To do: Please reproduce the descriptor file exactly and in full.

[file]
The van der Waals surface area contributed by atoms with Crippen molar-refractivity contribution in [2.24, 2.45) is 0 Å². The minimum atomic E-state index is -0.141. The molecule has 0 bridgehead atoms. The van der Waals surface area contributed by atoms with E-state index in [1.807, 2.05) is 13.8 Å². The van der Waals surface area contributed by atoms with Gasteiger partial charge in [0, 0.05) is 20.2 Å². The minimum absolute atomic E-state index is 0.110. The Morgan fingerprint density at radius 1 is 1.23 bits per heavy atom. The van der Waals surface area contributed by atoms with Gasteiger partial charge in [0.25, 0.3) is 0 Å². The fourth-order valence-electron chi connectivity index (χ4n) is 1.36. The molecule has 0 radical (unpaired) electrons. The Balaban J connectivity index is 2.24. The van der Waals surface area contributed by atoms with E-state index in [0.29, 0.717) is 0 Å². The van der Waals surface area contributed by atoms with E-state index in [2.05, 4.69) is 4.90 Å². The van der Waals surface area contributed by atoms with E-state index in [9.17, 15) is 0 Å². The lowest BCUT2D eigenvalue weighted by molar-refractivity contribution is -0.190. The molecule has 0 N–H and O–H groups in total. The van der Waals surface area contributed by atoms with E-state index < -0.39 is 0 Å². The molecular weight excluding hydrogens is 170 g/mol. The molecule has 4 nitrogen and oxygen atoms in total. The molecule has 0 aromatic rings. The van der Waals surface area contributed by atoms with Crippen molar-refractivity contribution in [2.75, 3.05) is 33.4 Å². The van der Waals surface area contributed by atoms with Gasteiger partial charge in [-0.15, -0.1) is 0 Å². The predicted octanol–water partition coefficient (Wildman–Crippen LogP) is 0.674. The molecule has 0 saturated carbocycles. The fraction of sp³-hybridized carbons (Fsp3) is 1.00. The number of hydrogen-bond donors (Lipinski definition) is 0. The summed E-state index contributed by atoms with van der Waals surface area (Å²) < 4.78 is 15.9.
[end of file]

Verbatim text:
The van der Waals surface area contributed by atoms with Crippen molar-refractivity contribution in [2.24, 2.45) is 0 Å². The minimum atomic E-state index is -0.141. The molecule has 0 bridgehead atoms. The van der Waals surface area contributed by atoms with E-state index in [1.807, 2.05) is 13.8 Å². The van der Waals surface area contributed by atoms with Gasteiger partial charge in [0, 0.05) is 20.2 Å². The minimum absolute atomic E-state index is 0.110. The Morgan fingerprint density at radius 1 is 1.23 bits per heavy atom. The van der Waals surface area contributed by atoms with Gasteiger partial charge in [0.25, 0.3) is 0 Å². The fourth-order valence-electron chi connectivity index (χ4n) is 1.36. The molecule has 0 radical (unpaired) electrons. The Balaban J connectivity index is 2.24. The van der Waals surface area contributed by atoms with E-state index in [0.29, 0.717) is 0 Å². The van der Waals surface area contributed by atoms with E-state index in [2.05, 4.69) is 4.90 Å². The van der Waals surface area contributed by atoms with E-state index in [9.17, 15) is 0 Å². The lowest BCUT2D eigenvalue weighted by molar-refractivity contribution is -0.190. The molecule has 0 N–H and O–H groups in total. The van der Waals surface area contributed by atoms with E-state index < -0.39 is 0 Å². The molecular weight excluding hydrogens is 170 g/mol. The molecule has 4 nitrogen and oxygen atoms in total. The molecule has 0 aromatic rings. The van der Waals surface area contributed by atoms with Crippen molar-refractivity contribution in [2.75, 3.05) is 33.4 Å². The van der Waals surface area contributed by atoms with Gasteiger partial charge in [-0.15, -0.1) is 0 Å². The predicted octanol–water partition coefficient (Wildman–Crippen LogP) is 0.674. The molecule has 0 saturated carbocycles. The fraction of sp³-hybridized carbons (Fsp3) is 1.00. The number of hydrogen-bond donors (Lipinski definition) is 0. The summed E-state index contributed by atoms with van der Waals surface area (Å²) < 4.78 is 15.9.